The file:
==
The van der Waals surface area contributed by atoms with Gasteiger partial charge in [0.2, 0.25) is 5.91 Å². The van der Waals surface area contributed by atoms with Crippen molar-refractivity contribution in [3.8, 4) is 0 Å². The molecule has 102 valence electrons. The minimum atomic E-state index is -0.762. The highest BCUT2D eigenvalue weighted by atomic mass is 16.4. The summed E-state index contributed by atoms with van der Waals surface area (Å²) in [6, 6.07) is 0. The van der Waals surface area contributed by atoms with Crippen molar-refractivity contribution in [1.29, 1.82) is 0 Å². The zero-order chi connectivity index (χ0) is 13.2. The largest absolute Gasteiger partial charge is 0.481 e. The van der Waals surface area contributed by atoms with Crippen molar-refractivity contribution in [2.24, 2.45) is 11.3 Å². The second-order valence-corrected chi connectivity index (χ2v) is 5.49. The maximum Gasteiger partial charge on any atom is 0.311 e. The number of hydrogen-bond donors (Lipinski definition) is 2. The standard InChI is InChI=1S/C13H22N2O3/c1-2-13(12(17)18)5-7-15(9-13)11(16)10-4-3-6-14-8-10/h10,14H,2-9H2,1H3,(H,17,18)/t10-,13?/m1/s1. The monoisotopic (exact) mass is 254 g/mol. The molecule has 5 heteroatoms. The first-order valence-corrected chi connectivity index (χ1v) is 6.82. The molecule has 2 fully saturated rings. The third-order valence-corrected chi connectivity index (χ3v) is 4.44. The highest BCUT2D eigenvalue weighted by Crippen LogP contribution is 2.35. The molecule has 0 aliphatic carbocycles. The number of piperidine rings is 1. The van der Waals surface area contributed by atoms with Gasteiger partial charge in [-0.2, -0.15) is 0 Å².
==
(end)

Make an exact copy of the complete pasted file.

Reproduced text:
The van der Waals surface area contributed by atoms with Gasteiger partial charge in [0.2, 0.25) is 5.91 Å². The van der Waals surface area contributed by atoms with Crippen molar-refractivity contribution in [3.8, 4) is 0 Å². The molecule has 102 valence electrons. The minimum atomic E-state index is -0.762. The highest BCUT2D eigenvalue weighted by atomic mass is 16.4. The summed E-state index contributed by atoms with van der Waals surface area (Å²) in [6, 6.07) is 0. The van der Waals surface area contributed by atoms with Crippen molar-refractivity contribution in [1.29, 1.82) is 0 Å². The zero-order chi connectivity index (χ0) is 13.2. The largest absolute Gasteiger partial charge is 0.481 e. The van der Waals surface area contributed by atoms with Crippen molar-refractivity contribution in [2.24, 2.45) is 11.3 Å². The second-order valence-corrected chi connectivity index (χ2v) is 5.49. The maximum Gasteiger partial charge on any atom is 0.311 e. The number of hydrogen-bond donors (Lipinski definition) is 2. The standard InChI is InChI=1S/C13H22N2O3/c1-2-13(12(17)18)5-7-15(9-13)11(16)10-4-3-6-14-8-10/h10,14H,2-9H2,1H3,(H,17,18)/t10-,13?/m1/s1. The monoisotopic (exact) mass is 254 g/mol. The molecule has 5 heteroatoms. The first-order valence-corrected chi connectivity index (χ1v) is 6.82. The molecule has 2 fully saturated rings. The third-order valence-corrected chi connectivity index (χ3v) is 4.44. The highest BCUT2D eigenvalue weighted by Crippen LogP contribution is 2.35. The molecule has 0 aliphatic carbocycles. The number of piperidine rings is 1. The van der Waals surface area contributed by atoms with Gasteiger partial charge in [-0.2, -0.15) is 0 Å².